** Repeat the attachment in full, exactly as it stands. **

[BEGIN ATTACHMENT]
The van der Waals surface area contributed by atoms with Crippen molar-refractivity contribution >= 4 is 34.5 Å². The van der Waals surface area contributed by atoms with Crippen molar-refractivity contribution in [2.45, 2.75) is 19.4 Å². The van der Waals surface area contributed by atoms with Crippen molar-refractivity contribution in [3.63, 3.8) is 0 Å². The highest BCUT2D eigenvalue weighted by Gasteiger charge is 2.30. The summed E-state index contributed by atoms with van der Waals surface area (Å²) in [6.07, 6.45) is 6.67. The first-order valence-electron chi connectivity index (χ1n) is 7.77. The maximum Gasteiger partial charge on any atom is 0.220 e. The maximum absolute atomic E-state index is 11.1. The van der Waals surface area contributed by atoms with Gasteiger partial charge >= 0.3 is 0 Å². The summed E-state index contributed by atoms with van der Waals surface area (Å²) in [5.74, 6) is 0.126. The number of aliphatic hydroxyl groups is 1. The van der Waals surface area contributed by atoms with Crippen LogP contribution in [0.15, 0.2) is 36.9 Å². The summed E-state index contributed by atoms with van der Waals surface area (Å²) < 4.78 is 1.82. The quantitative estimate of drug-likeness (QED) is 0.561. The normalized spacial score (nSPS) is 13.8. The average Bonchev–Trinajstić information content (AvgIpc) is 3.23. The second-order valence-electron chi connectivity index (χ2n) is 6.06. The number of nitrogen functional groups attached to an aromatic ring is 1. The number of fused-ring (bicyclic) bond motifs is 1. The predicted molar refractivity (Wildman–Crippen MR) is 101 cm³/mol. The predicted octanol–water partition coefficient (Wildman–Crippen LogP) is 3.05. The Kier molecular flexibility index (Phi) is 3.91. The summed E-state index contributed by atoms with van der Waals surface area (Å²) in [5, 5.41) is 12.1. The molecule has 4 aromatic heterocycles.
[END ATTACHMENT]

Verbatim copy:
The van der Waals surface area contributed by atoms with Crippen molar-refractivity contribution >= 4 is 34.5 Å². The van der Waals surface area contributed by atoms with Crippen molar-refractivity contribution in [2.45, 2.75) is 19.4 Å². The van der Waals surface area contributed by atoms with Crippen molar-refractivity contribution in [3.63, 3.8) is 0 Å². The highest BCUT2D eigenvalue weighted by Gasteiger charge is 2.30. The summed E-state index contributed by atoms with van der Waals surface area (Å²) in [6.07, 6.45) is 6.67. The first-order valence-electron chi connectivity index (χ1n) is 7.77. The maximum Gasteiger partial charge on any atom is 0.220 e. The maximum absolute atomic E-state index is 11.1. The van der Waals surface area contributed by atoms with Gasteiger partial charge >= 0.3 is 0 Å². The summed E-state index contributed by atoms with van der Waals surface area (Å²) in [5.74, 6) is 0.126. The number of aliphatic hydroxyl groups is 1. The van der Waals surface area contributed by atoms with Crippen LogP contribution in [0.15, 0.2) is 36.9 Å². The summed E-state index contributed by atoms with van der Waals surface area (Å²) < 4.78 is 1.82. The quantitative estimate of drug-likeness (QED) is 0.561. The normalized spacial score (nSPS) is 13.8. The average Bonchev–Trinajstić information content (AvgIpc) is 3.23. The second-order valence-electron chi connectivity index (χ2n) is 6.06. The number of nitrogen functional groups attached to an aromatic ring is 1. The number of fused-ring (bicyclic) bond motifs is 1. The predicted molar refractivity (Wildman–Crippen MR) is 101 cm³/mol. The predicted octanol–water partition coefficient (Wildman–Crippen LogP) is 3.05. The Kier molecular flexibility index (Phi) is 3.91. The summed E-state index contributed by atoms with van der Waals surface area (Å²) in [5, 5.41) is 12.1. The molecule has 4 aromatic heterocycles.